Ultimately, you’ll send your SAT score to colleges you’re applying to. This means you need to be aware of their admission deadlines and make sure there’s enough time to send your score before the cutoff date. Typically for a high school senior, regular decision deadlines are in December or January and the most common early action or early admission deadline is in November. Scores are usually available a few weeks after the test date and some time is required to send them to schools.
FREE TOOL ALERT: Use Make a Plan at BigFuture™ with your College Board account to create and manage a list of key deadlines and dates you can access anywhere
When Should You Register for the SAT?
Once you’ve selected your ideal date, the next step is registering online for the SAT. You can do that starting when test year registration opens in April until the deadline for your test date.
If there’s a test center and date you really want, it makes sense to register early and guarantee your seat—some test centers fill up and that could force you to choose a different date and location. This particularly applies to international SAT test takers, as certain countries have a limited number of test centers and seats.
Late and Waitlist SAT Registration
Some students don’t want to commit to a test date until it’s much closer. Every SAT administration has a regular deadline and a late deadline. The regular deadline is roughly six weeks before the test date and the late deadline is roughly three weeks before the test date. There’s an extra fee for late registrations (currently $29 ). The later you register, the less choices you may have for your testing location.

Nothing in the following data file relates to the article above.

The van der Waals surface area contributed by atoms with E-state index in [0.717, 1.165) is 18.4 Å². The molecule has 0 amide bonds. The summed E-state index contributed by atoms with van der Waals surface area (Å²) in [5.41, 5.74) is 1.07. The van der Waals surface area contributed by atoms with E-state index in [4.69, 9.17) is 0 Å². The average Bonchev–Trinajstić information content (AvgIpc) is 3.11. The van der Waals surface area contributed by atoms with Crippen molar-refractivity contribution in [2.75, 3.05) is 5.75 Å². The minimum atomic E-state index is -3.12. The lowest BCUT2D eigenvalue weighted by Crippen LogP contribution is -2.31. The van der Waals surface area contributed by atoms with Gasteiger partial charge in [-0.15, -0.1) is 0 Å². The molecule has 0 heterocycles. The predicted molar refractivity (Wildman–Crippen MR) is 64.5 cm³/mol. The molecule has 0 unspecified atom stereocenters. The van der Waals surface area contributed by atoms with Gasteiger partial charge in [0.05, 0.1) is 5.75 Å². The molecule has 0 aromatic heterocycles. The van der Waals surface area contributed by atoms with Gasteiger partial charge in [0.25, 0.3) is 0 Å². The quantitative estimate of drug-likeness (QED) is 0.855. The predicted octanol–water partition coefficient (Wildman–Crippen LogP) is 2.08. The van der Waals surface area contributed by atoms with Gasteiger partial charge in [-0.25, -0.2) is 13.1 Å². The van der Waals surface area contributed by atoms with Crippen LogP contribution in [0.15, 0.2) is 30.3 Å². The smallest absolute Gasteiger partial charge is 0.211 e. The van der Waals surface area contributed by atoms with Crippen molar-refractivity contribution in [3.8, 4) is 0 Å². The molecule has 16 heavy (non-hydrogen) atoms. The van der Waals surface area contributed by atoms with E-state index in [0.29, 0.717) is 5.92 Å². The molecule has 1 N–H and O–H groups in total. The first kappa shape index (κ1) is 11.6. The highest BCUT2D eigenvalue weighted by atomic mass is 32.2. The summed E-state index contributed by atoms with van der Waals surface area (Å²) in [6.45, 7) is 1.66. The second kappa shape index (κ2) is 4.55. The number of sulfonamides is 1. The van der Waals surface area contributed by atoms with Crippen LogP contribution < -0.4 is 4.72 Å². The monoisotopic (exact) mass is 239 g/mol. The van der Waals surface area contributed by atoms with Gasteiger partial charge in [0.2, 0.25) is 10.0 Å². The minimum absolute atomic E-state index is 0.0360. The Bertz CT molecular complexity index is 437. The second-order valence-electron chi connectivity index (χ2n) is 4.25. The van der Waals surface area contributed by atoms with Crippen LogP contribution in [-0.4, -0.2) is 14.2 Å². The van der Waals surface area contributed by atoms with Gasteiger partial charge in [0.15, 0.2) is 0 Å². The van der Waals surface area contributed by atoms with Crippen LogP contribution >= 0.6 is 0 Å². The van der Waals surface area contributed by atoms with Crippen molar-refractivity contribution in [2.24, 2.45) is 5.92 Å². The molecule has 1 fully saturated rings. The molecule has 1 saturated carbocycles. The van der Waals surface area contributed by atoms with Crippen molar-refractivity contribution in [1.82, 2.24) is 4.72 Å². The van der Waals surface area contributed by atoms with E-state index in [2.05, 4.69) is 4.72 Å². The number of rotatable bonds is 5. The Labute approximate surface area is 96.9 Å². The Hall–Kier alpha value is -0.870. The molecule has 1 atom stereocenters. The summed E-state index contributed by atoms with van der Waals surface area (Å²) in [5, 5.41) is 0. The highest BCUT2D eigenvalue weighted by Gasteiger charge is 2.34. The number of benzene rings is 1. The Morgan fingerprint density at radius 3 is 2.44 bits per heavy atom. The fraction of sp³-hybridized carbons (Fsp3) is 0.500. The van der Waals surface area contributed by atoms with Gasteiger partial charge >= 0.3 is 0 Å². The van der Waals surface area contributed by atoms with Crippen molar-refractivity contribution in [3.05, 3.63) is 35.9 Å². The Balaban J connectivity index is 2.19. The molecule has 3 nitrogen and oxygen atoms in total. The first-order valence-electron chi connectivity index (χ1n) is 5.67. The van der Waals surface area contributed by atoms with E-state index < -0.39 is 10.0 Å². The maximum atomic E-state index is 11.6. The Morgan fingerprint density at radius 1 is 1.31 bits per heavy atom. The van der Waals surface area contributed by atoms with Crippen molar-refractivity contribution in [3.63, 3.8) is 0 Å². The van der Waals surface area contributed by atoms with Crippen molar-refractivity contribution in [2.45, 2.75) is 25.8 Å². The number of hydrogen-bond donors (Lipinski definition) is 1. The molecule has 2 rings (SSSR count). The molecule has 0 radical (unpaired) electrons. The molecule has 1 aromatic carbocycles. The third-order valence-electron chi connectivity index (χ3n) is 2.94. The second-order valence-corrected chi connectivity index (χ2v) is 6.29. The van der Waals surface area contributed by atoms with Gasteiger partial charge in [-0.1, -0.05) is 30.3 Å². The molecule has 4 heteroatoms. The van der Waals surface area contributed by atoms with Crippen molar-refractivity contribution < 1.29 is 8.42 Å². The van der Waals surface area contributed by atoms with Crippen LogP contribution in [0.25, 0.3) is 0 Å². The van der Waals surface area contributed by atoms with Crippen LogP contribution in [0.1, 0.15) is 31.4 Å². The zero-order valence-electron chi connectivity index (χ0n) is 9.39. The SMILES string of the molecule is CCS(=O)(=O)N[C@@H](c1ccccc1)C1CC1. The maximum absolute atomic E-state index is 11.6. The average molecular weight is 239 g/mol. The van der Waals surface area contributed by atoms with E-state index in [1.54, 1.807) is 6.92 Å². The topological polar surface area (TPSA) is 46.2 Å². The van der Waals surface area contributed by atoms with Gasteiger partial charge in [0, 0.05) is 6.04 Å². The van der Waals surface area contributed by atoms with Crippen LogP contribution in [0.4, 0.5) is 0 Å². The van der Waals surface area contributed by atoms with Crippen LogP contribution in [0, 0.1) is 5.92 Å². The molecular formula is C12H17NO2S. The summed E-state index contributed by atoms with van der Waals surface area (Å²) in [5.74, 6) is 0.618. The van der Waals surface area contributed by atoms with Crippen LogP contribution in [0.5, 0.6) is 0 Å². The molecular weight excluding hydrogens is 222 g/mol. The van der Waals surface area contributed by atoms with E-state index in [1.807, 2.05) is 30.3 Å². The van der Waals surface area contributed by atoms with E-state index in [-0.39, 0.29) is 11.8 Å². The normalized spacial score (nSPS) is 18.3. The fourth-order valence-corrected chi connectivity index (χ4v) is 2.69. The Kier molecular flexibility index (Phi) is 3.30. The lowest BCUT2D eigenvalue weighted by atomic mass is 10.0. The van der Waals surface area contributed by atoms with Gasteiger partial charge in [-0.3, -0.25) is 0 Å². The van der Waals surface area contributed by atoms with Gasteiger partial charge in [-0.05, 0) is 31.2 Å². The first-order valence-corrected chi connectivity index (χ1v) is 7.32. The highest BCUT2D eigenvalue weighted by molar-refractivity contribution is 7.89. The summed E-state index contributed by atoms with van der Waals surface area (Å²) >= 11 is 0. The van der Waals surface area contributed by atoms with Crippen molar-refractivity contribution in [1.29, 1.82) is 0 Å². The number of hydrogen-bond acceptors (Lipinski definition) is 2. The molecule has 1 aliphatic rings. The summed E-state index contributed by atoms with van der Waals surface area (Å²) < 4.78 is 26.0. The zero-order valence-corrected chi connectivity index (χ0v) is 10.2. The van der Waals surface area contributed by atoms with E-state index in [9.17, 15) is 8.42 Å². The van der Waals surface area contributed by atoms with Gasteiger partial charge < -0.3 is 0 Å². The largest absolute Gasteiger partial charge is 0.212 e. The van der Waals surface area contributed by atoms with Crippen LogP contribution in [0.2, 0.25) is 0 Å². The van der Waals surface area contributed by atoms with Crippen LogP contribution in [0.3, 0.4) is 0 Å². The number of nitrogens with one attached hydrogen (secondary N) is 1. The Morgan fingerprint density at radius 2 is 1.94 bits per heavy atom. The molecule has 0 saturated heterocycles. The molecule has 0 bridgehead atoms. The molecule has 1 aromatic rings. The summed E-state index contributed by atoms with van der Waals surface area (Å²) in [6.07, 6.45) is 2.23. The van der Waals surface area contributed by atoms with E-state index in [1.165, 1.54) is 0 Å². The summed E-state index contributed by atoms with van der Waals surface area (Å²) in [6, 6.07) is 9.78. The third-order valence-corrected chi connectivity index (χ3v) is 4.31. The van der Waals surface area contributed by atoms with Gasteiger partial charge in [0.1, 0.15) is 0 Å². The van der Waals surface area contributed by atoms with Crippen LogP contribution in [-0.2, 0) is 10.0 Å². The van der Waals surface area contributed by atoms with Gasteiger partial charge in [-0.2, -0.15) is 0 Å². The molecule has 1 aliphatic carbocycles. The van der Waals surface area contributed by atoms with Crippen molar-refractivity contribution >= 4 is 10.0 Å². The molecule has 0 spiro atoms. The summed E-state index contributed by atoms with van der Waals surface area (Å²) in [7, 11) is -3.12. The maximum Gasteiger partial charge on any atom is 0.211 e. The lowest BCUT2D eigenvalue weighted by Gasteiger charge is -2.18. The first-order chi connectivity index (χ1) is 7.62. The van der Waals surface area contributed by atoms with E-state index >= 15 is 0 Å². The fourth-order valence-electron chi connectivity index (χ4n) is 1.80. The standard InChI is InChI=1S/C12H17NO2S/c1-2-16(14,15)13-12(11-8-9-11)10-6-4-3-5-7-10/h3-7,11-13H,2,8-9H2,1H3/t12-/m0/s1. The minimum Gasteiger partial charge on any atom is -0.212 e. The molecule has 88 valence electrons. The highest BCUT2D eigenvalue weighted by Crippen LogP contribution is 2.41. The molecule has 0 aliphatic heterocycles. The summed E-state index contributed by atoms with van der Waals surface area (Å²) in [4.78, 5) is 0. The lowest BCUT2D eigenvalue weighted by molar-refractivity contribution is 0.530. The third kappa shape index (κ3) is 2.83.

If even the late registration deadline has passed, you can request SAT waitlist status. You still need to do this at least five days in advance of the test date (you can’t register at the test center) and there’s no guarantee you’ll get a seat, but it gives you a chance. You’ll need to register online and choose a single test center, then bring your waitlist ticket on test day. It’s first come, first served.
Changing Your SAT Test Date
If you change your mind about your SAT test date after you’ve registered, change to an alternate day by paying a change fee (currently $29). Changing your test date means you may also need to change your test center as well.
SAT School Day
Many states, districts, and schools participate in SAT School Day, which lets you test at your school during school hours on dates in October, March, and April. Ask your counselor if your school administers the SAT on a school day.
If you’ll be taking the SAT once on an SAT School Day, you can still take it a second time during one of the national Saturday test dates.
When to take the SAT can be an important decision and one that takes some planning. Now you have the information you need to choose the SAT test date that’s right for you. And you can register for the SAT right now.